The quality and types of games will be crucial for launch (isn't it always with gaming platforms?), but particularly in this case with Nokia's re-launch of the n-gage brand. The games I've played so far are enjoyable enough, but that's been on an 3D graphics accelerated device (N95), what will they be like on the reference benchmark N73 I wonder.

I'm interested to see the online try-before-you-buy option and the community aspects as well, they're important components determining whether the service takes off in my view (assuming Nokia can get the device penetration in the markets quickly enough).

Or, will gamers buy alternative mobile devices with known branding tie-ins and established experience in the gaming world (PSP/Wii/XBox), such as Sony Ericsson's rumoured PlayStation phone (with motion sensing).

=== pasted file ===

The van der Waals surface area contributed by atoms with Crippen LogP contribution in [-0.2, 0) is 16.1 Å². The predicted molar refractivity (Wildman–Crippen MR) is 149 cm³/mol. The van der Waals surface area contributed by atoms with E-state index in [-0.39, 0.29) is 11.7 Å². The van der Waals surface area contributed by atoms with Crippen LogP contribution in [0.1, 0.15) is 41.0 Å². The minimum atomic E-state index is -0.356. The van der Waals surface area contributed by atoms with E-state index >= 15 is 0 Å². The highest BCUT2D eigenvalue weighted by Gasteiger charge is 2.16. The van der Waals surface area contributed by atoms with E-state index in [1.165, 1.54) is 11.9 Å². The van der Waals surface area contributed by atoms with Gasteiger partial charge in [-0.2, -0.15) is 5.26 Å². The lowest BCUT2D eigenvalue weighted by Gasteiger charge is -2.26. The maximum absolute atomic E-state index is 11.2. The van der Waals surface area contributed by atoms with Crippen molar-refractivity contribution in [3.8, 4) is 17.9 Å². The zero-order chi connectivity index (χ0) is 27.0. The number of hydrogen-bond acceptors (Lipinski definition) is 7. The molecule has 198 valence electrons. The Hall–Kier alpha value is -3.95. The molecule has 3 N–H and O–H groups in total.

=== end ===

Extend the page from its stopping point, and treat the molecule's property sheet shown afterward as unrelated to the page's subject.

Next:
Does anyone choose a mobile phone based on the gaming experience of the device? I guess Nokia hope that its n-gage portal/experience might be another deciding factor that clinches the sale for the broad demographic that play games.

Here's a link to some of the titles soon to be released on n-gage. If only they would release Advance Wars :)

Tuesday, September 11, 2007

N95 8gb - Finding 'fings' faster

Looks like Nokia listened to the feedback and addressed some of the annoying issues with the n-series N95 handset launched earlier this year.

The prototype 8gb model I'm playing with here is not the finished product but the main improvement I immediately noticed is the speed of the interface. It's much quicker, navigating around and opening applications. The boot up time seems to be improved too. The screen size and poor battery life were the other major issues that have been addressed.